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patience

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Something I used to frequently say regarding childbirth was that I was born in the last days because Heavenly Father knew I couldn’t handle a natural childbirth and knew I needed epidurals. It was something I would always joke about, but also really believed. I might be mentally strong, spiritually strong, but physically strong? No way. That was not for me. I wasn’t a hardy pioneer woman that pushed handcarts and gave birth along the Mormon trail. Heavenly Father knew me and knew my mental and physical limitations. Or so I thought.

Today’s Virtual Book Tour post comes from the lovely C Jane (and her sister Lucy). Here’s an excerpt: Five years ago I wrote an essay called “The Hour Glass Theory” for Segullah. It’s a piece about miscarriage, death, time and birth–the heavy things we feel…

When I start feeling sorry for myself or overwhelmed by all the day-to-day problems and concerns in my life as a wife and mother, it often helps me to think about my great-grandmother, Cassie. Cassie was born in 1890 in a two-room log cabin in Mapleton, UT, “one mile west of one of the most beautiful mts. in the world,” as she described it. Cassie wrote, “Well you know that the years from 1907 to 1918 were the happiest and grandest years of this mortal life to me.” 1907 was the year she met and married her sweetheart, Edmund, and the autumn of 1918 was the start of several years I can’t even fathom enduring.

If you find yourself weighed-down by dark clouds of despair, take heart. The sun will come out again. It will. And you may even be grateful for the clouds that made the sunshine all the more welcomed and cherished. Hang on, my friend.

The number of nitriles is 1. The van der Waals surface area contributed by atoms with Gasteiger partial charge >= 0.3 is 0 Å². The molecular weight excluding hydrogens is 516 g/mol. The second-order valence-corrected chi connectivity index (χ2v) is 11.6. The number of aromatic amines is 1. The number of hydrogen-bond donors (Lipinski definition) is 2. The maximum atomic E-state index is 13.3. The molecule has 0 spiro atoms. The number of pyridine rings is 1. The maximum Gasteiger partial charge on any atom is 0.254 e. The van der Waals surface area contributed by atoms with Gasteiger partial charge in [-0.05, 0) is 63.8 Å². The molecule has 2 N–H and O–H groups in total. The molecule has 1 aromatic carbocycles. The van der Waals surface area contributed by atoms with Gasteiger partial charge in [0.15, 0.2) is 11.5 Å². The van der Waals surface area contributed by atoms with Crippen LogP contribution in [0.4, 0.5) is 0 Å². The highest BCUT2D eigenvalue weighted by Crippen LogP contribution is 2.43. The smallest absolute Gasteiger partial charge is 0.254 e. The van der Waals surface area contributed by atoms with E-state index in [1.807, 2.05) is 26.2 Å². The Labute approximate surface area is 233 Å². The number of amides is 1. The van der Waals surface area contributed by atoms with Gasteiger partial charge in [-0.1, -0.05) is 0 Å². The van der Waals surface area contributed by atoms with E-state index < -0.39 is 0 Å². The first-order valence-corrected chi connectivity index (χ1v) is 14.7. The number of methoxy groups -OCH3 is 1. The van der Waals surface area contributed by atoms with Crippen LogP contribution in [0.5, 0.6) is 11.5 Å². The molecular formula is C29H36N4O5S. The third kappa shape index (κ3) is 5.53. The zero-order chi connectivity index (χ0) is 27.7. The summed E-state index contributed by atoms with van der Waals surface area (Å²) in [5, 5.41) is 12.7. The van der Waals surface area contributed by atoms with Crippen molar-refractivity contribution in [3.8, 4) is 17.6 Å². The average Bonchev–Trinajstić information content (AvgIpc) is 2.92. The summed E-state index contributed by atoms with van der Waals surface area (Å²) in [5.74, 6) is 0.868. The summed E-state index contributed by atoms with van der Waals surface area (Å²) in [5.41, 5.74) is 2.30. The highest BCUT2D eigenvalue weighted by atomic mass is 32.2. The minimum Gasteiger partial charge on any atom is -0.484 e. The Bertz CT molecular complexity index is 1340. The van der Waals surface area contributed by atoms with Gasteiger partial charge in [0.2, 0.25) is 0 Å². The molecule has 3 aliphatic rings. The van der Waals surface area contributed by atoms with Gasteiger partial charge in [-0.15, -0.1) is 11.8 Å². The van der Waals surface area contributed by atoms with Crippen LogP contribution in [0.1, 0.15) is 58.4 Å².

For today’s “guest post,” I’ve asked three of our book’s fans who have not yet crossed the bridge into motherhood to join me for an interview. Childbirth wasn’t something I became interested in until I became pregnant myself. So it intrigued and excited me that we had women reading our book who were not yet married or mothers. I wanted to dig into their heads and see if I could figure out how to get more of their peers to begin educating themselves about their sacred life-giving abilities (before marriage and pregnancy). I’ve loved “talking” with these women… Shaylee Ann, Emily, and Lynette. I hope you love them too.

As I continue to wait upon the Lord and our daughter, I hope to be able to be more patient with my new understanding. I have done what I need to do. I know that I need to continue to keep myself healthy by eating right and getting good rest. I can choose to be hopeful instead of waitful by taking advantage of this “extra” time to prepare for our baby’s arrival. I can visualize her learning at the feet of my Grandmother or other loved ones gaining that last minute instruction that will help her have the strength and wisdom she will need on this earth.

As I look back over my nearly-32 years on this earth, I can see that my whole life was a series of wombs and birth canals. Comfortable lulls followed by strait and narrow (frequently uncomfortable) squeezes into my next phase of growth and development.